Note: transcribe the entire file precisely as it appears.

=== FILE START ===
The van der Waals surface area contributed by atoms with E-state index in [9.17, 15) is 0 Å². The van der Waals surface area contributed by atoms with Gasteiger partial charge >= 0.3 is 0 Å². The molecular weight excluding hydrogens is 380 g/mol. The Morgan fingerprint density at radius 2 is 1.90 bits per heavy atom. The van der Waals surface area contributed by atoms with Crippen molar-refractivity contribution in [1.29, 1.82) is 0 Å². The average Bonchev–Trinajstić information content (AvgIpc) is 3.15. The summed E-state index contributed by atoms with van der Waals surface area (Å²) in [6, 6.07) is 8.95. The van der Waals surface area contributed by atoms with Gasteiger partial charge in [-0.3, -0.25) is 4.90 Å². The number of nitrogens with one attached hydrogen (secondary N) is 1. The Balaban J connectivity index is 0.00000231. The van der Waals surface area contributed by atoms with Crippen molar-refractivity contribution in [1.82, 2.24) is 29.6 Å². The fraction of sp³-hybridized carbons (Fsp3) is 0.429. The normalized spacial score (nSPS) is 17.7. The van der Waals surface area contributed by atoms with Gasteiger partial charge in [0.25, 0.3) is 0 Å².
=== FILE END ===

The van der Waals surface area contributed by atoms with E-state index in [9.17, 15) is 0 Å². The van der Waals surface area contributed by atoms with Gasteiger partial charge >= 0.3 is 0 Å². The molecular weight excluding hydrogens is 380 g/mol. The Morgan fingerprint density at radius 2 is 1.90 bits per heavy atom. The van der Waals surface area contributed by atoms with Crippen molar-refractivity contribution in [1.29, 1.82) is 0 Å². The average Bonchev–Trinajstić information content (AvgIpc) is 3.15. The summed E-state index contributed by atoms with van der Waals surface area (Å²) in [6, 6.07) is 8.95. The van der Waals surface area contributed by atoms with Gasteiger partial charge in [-0.3, -0.25) is 4.90 Å². The number of nitrogens with one attached hydrogen (secondary N) is 1. The Balaban J connectivity index is 0.00000231. The van der Waals surface area contributed by atoms with Crippen molar-refractivity contribution in [1.82, 2.24) is 29.6 Å². The fraction of sp³-hybridized carbons (Fsp3) is 0.429. The normalized spacial score (nSPS) is 17.7. The van der Waals surface area contributed by atoms with Gasteiger partial charge in [0.25, 0.3) is 0 Å².